--
    Windows 95 n. (Win-doze): A 32 bit extension to a 16 bit user interface for
    an 8 bit operating system based on a 4 bit architecture from a 2 bit company
    that can't stand 1 bit of competition.

    Modern day upgrade --> Windows XP Professional x64: Windows is now a 64 bit
    tweak of a 32 bit extension to a 16 bit user interface for an 8 bit
    operating system based on a 4 bit architecture from a 2 bit company that
    can't stand 1 bit of competition.
    Kenny McCormack, May 16, 2012
    #7
  8. Kenny McCormack

    Martin Shobe Guest

    Kenny McCormack wrote:

    > In article <15497347.287.1337165607109.JavaMail.geo-discussion-forums@vbk4>,
    > <> wrote:
    > ...
    >>For instance *I'd* expect a straitforward implementation to produce "7 6
    >>6". But I see I was wrong. How do you explain the output observed?
    >>Visual C++ produces this output.

    >
    > The underlying point is that I think it *is* interesting to ask and to
    > answer why the OP gets the output that he gets. I also get that result
    > (using gcc on a Linux system) and, TBH, I can't explain it. Now, I know the
    > dogmatic position is that it doesn't matter what output you get, it doesn't
    > matter why you get the output you get, and it is a waste of time to even
    > think about thinking about why you get the output you get. Well, the fact
    > is that this whole newsgroup is a splendid waste of time. We're all wasting
    > time posting here - but we do it because it is fun. Quite seriously, I
    > can't see how anyone could disagree with that assessment.
    >
    > Further, to use my light socket analogy, I think everyone knows you
    > shouldn't stick your finger in it (except, apparently, your friend...), but
    > I seriously believe that most people - even well educated people - do not
    > really know *why* - do not really understand how electricity works.
    > Therefore, I think the "why" question is much more interesting than the
    > stock "Don't do that!" response.
    >
    > Now, I took this code and ran it two different versions of AWK - and got
    > expected results. GAWK gives:
    >
    > % gawk 'BEGIN {a=5;print a++,a++,++a}'
    > 5 6 8
    >
    > which is easily explainable as left-to-right evaluation.
    >
    > TAWK gives 7 6 6, which is also easily explainable as right-to-left evaluation.
    > I would expect C (at least without its doing any optimization) to give the
    > same, since C usually uses "cdecl", which is right-to-left (of course, yes,
    > Keith, I understand, none of this is mandated by the C standards).
    >
    > But the C results defy logic (at least to me), and I'd be interested to find
    > out why this happens. Yes, Keith, we understand, it is all a waste of time,
    > but as noted above, we're here because the time is there to be wasted.


    While I can't say exactly what happened, the following would be a
    reasonable compilation of the above into x86 assembly code, and would
    result in that particular output.

    Assembly eax ebx ecx Note
    -----------------------------------------
    mov eax, a 5 ? ? right
    inc eax 6 ? ? right side effect
    mov ebx, eax 6 6 ? middle
    inc eax 7 6 ? middle side effect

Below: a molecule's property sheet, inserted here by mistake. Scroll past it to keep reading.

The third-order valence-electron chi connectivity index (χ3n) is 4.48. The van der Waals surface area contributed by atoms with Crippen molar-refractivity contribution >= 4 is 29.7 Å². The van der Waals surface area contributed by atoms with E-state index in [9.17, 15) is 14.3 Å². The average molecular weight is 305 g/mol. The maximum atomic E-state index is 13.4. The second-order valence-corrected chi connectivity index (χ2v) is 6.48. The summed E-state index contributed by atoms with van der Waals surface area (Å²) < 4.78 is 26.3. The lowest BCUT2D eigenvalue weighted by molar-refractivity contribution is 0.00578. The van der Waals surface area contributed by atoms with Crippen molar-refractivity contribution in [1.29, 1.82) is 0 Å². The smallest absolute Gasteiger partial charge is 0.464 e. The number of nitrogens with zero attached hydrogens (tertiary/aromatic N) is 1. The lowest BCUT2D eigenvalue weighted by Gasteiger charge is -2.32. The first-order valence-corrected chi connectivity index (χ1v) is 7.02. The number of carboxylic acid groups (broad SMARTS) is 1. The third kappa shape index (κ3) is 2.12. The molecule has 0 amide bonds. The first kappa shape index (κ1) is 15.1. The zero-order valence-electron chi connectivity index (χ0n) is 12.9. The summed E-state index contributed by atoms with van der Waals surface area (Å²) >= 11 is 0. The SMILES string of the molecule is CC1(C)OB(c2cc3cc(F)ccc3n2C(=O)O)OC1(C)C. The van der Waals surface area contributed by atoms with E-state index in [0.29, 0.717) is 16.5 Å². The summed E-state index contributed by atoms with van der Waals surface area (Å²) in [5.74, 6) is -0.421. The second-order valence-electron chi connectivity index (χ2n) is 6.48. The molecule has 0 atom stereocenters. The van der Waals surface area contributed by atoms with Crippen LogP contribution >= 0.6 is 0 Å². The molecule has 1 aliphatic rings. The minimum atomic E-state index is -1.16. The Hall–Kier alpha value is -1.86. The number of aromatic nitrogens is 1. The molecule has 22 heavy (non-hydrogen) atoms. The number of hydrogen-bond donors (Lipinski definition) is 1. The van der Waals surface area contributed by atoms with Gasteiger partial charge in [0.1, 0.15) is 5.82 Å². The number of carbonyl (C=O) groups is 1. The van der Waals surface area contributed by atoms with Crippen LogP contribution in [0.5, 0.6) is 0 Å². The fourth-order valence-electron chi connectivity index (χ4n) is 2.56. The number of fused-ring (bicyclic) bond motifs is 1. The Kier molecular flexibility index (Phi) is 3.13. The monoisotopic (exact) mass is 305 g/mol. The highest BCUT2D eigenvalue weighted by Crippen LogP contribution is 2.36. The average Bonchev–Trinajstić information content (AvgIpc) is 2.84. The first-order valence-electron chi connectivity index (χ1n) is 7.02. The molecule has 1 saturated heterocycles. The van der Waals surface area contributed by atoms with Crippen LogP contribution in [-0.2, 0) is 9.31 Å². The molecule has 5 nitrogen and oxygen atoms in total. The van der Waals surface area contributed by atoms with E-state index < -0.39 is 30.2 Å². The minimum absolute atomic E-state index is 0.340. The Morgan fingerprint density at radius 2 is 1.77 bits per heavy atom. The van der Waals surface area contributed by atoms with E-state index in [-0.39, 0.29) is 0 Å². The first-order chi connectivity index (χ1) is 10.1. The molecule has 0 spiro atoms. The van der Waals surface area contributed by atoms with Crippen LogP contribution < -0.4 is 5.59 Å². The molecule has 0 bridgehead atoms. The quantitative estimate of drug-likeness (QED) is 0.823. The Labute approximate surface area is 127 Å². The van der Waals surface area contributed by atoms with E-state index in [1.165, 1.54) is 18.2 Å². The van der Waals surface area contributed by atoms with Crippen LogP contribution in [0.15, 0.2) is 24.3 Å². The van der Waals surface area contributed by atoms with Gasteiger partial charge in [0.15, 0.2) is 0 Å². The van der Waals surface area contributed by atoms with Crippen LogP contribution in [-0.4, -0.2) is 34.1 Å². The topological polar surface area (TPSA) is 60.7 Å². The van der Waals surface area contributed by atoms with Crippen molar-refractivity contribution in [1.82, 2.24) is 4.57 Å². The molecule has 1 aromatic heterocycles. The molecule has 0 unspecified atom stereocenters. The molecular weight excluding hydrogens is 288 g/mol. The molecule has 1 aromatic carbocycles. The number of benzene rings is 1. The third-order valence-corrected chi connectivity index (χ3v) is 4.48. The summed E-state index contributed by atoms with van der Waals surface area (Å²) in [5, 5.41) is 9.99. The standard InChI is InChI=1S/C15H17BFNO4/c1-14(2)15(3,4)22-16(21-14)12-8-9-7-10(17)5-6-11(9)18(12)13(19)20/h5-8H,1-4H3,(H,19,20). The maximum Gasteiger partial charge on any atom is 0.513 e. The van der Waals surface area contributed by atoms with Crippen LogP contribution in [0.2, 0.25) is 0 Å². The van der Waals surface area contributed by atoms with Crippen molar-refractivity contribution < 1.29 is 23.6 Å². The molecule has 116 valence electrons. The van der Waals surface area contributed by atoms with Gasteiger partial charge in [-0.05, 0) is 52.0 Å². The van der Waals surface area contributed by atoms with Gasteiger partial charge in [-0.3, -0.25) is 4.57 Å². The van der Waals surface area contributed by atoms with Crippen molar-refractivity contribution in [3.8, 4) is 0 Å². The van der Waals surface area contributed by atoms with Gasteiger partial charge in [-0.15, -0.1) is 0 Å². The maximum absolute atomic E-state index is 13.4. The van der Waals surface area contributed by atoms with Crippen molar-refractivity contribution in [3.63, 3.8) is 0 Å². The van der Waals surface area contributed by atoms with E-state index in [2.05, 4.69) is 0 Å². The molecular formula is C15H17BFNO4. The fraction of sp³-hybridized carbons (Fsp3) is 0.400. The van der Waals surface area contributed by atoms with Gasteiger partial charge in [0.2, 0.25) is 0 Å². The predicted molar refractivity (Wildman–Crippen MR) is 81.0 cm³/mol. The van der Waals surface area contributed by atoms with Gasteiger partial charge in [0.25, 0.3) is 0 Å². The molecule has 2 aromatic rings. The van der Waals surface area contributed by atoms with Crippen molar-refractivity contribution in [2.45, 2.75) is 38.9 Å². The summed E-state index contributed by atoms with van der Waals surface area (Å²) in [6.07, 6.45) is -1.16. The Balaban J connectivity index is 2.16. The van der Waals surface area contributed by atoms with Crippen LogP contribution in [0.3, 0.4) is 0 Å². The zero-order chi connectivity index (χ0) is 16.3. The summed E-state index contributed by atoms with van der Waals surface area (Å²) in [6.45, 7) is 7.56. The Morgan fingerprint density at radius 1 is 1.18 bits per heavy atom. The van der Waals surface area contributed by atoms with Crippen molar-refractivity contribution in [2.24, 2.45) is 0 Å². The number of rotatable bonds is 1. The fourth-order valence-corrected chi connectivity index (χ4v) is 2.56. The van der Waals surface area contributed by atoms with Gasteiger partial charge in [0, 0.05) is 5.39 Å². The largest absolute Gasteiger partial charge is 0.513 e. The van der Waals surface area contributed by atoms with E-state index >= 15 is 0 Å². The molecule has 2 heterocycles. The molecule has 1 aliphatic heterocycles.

mov ecx, ebx 7 6 7 left
    inc eax 8 6 7 left side effect
    push ecx right
    push ebx middle
    push eax left

    Martin Shobe
    Martin Shobe, May 16, 2012
    #8
  9. Kenny McCormack

    Martin Shobe Guest

    Martin Shobe wrote:

    > Kenny McCormack wrote:
    >
    >> In article <15497347.287.1337165607109.JavaMail.geo-discussion-forums@vbk4>,
    >> <> wrote:
    >> ...
    >>>For instance *I'd* expect a straitforward implementation to produce "7 6
    >>>6". But I see I was wrong. How do you explain the output observed?
    >>>Visual C++ produces this output.

    >>
    >> The underlying point is that I think it *is* interesting to ask and to
    >> answer why the OP gets the output that he gets. I also get that result
    >> (using gcc on a Linux system) and, TBH, I can't explain it. Now, I know the
    >> dogmatic position is that it doesn't matter what output you get, it doesn't
    >> matter why you get the output you get, and it is a waste of time to even
    >> think about thinking about why you get the output you get. Well, the fact
    >> is that this whole newsgroup is a splendid waste of time. We're all wasting
    >> time posting here - but we do it because it is fun. Quite seriously, I
    >> can't see how anyone could disagree with that assessment.
    >>
    >> Further, to use my light socket analogy, I think everyone knows you
    >> shouldn't stick your finger in it (except, apparently, your friend...), but
    >> I seriously believe that most people - even well educated people - do not
    >> really know *why* - do not really understand how electricity works.
    >> Therefore, I think the "why" question is much more interesting than the
    >> stock "Don't do that!" response.
    >>
    >> Now, I took this code and ran it two different versions of AWK - and got
    >> expected results. GAWK gives:
    >>
    >> % gawk 'BEGIN {a=5;print a++,a++,++a}'
    >> 5 6 8
    >>
    >> which is easily explainable as left-to-right evaluation.
    >>
    >> TAWK gives 7 6 6, which is also easily explainable as right-to-left evaluation.
    >> I would expect C (at least without its doing any optimization) to give the
    >> same, since C usually uses "cdecl", which is right-to-left (of course, yes,
    >> Keith, I understand, none of this is mandated by the C standards).